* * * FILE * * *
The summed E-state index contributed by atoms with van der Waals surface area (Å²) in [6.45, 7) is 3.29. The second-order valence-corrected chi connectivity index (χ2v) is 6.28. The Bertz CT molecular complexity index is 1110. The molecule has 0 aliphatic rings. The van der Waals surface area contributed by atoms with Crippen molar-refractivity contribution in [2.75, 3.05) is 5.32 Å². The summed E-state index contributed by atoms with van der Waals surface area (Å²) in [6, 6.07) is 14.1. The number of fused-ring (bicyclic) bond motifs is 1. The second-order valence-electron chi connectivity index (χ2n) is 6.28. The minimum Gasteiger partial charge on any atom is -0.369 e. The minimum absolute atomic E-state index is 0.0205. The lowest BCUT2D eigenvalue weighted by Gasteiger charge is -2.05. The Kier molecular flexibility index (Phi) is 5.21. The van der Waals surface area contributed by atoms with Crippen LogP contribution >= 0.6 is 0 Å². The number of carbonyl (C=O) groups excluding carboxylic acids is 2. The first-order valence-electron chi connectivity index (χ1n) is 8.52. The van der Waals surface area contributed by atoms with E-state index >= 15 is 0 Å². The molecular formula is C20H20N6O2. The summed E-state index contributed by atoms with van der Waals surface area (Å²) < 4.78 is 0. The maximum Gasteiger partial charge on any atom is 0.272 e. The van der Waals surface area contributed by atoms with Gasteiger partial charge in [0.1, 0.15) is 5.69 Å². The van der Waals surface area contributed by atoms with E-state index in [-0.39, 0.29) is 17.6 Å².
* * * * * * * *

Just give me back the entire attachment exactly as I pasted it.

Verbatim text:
The summed E-state index contributed by atoms with van der Waals surface area (Å²) in [6.45, 7) is 3.29. The second-order valence-corrected chi connectivity index (χ2v) is 6.28. The Bertz CT molecular complexity index is 1110. The molecule has 0 aliphatic rings. The van der Waals surface area contributed by atoms with Crippen molar-refractivity contribution in [2.75, 3.05) is 5.32 Å². The summed E-state index contributed by atoms with van der Waals surface area (Å²) in [6, 6.07) is 14.1. The number of fused-ring (bicyclic) bond motifs is 1. The second-order valence-electron chi connectivity index (χ2n) is 6.28. The minimum Gasteiger partial charge on any atom is -0.369 e. The minimum absolute atomic E-state index is 0.0205. The lowest BCUT2D eigenvalue weighted by Gasteiger charge is -2.05. The Kier molecular flexibility index (Phi) is 5.21. The van der Waals surface area contributed by atoms with Crippen LogP contribution >= 0.6 is 0 Å². The number of carbonyl (C=O) groups excluding carboxylic acids is 2. The first-order valence-electron chi connectivity index (χ1n) is 8.52. The van der Waals surface area contributed by atoms with E-state index >= 15 is 0 Å². The molecular formula is C20H20N6O2. The summed E-state index contributed by atoms with van der Waals surface area (Å²) < 4.78 is 0. The maximum Gasteiger partial charge on any atom is 0.272 e. The van der Waals surface area contributed by atoms with Gasteiger partial charge in [0.1, 0.15) is 5.69 Å². The van der Waals surface area contributed by atoms with E-state index in [-0.39, 0.29) is 17.6 Å².